: Creates a clone of a layer that references the original; changes to one layer automatically propagate to all instances. Especially useful when separate objects with identical properties reside within different masks. When instances are used, changing one items attributes automatically duplicates the changes on the instance.

/Paste/Delete: Entire layers, as well as the settings of individual layers themselves can be copied, pasted and/or deleted using these commands. When pasting values from one layer to another, the layers must be of the same type, i.e. material item to material item.

Preset Browsers Palette
: This command opens a 'Preset Browser' palette.

Save Preset
: Any layer in the shader tree can act as a preset. When one selects 'Save Preset..." a file save dialog is presented asking where you'd like to save your preset. If you want the preset to show up automatically in the default structure, you'll need to navigate to the directory where your presets are stored and save within that directory, one can also create a new directory for saving presets, but make sure to use the '(add path)' command so you can see them within the browser viewport. Often a surface made up of multiple texture layers, in that case make sure to create the preset from the material group "icon", as that will include all associated texture layers within the preset. Don't forget that Fur is made up from texture layers so making hair presets is just as easy as making surface presets.

Change Type
: This command offers the ability to convert a layer of one type, such as an image map to another type such as a procedural. Associated 'Texture Locators' will retain their settings if applicable but layers themselves will lose their settings.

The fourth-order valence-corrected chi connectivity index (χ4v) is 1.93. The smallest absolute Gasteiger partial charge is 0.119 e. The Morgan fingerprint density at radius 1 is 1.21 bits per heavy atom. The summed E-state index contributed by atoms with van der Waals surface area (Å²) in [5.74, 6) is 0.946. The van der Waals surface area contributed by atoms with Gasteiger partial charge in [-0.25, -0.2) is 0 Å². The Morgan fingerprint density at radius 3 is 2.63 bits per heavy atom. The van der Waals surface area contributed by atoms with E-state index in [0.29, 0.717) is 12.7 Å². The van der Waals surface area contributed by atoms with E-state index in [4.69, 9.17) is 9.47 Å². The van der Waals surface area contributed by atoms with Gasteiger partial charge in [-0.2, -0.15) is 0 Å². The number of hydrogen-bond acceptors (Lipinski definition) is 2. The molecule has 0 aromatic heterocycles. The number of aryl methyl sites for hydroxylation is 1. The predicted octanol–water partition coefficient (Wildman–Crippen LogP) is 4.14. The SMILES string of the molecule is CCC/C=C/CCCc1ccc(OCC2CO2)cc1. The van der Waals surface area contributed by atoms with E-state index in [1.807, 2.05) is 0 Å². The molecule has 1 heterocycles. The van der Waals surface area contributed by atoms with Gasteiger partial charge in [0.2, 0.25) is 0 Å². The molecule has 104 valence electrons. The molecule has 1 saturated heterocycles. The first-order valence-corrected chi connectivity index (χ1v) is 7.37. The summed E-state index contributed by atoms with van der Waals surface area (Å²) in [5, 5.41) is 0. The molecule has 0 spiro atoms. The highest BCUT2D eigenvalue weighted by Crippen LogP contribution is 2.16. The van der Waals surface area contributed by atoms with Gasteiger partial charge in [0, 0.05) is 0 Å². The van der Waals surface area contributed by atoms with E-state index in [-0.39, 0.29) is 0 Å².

Bake to Texture
: This command offers the ability to generate a texture map image of a layer. Baking textures from inside the Shader Tree is useful for baking a single "Effect" such as Color or Diffuse into an image whereas the "Bake" command from the Render menu bakes all light and texture contributors into a final shaded image. It is reasonable to think of the Shader Tree level of baking as similar to "Flattening" layers in Photoshop. Only layers of the same "Effect" setting underneath the texture layer that is triggering the bake will contribute to the baked layer. Once "baked" this texture can remain in the Shader Tree as a pre-computed result of all contributors which results in a savings of render time and provides a real-time view of the effect. The 'Bake to Texture' command requires a UV map on the baked surface as well as a blank image map to bake into. For more on baking textures, see the Baking Images Workflow page of the documentation.

Bake From Object to Texture
: This command offers the ability to use the UV map of a low polygon count model to bake a texture map from a higher polygon count model. Maps can be used for any of the various 'effect' including diffuse color, displacement and normal. Like 'Bake to Texture, a UV map is required and a blank image map to bake into. Both surfaces must have different material name and cannot share the same UV map. When calculating a displacement map, the 'distance setting' from the popup requestor should be used as the 'Displacement Distance' setting in the material dialog box when applied. For more on baking textures, see the Baking Images Workflow page of the documentation.


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StuManFu December 17, 2010 at 8:24 AM

Bake From Object to Texture: Bear in mind you can only bake displacement. Not vector displacement. I know it doesn't specifically mention vector displacement but I presumed the word "displacement" referred to all kinds of displacement and wondering why it didn't work.